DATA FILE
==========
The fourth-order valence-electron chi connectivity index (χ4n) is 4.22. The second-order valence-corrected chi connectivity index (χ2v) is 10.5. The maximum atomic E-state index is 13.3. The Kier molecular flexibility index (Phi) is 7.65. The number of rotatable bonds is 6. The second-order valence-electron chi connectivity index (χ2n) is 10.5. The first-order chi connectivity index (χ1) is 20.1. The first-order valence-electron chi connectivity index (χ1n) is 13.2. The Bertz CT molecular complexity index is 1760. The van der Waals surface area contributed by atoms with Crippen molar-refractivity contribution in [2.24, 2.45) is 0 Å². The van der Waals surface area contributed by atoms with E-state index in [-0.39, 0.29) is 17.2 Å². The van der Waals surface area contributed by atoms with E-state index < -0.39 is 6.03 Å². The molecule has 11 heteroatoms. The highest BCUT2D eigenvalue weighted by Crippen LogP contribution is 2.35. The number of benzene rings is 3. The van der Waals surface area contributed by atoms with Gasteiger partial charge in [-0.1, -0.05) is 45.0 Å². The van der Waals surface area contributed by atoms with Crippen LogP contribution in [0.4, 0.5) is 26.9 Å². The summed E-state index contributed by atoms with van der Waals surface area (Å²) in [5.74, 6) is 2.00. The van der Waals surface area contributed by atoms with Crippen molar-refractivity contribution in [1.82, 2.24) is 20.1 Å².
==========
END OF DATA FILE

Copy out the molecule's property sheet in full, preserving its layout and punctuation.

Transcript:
The fourth-order valence-electron chi connectivity index (χ4n) is 4.22. The second-order valence-corrected chi connectivity index (χ2v) is 10.5. The maximum atomic E-state index is 13.3. The Kier molecular flexibility index (Phi) is 7.65. The number of rotatable bonds is 6. The second-order valence-electron chi connectivity index (χ2n) is 10.5. The first-order chi connectivity index (χ1) is 20.1. The first-order valence-electron chi connectivity index (χ1n) is 13.2. The Bertz CT molecular complexity index is 1760. The van der Waals surface area contributed by atoms with Crippen molar-refractivity contribution in [2.24, 2.45) is 0 Å². The van der Waals surface area contributed by atoms with E-state index in [-0.39, 0.29) is 17.2 Å². The van der Waals surface area contributed by atoms with E-state index < -0.39 is 6.03 Å². The molecule has 11 heteroatoms. The highest BCUT2D eigenvalue weighted by Crippen LogP contribution is 2.35. The number of benzene rings is 3. The van der Waals surface area contributed by atoms with Gasteiger partial charge in [-0.1, -0.05) is 45.0 Å². The van der Waals surface area contributed by atoms with Crippen LogP contribution in [0.4, 0.5) is 26.9 Å². The summed E-state index contributed by atoms with van der Waals surface area (Å²) in [5.74, 6) is 2.00. The van der Waals surface area contributed by atoms with Crippen molar-refractivity contribution in [1.82, 2.24) is 20.1 Å².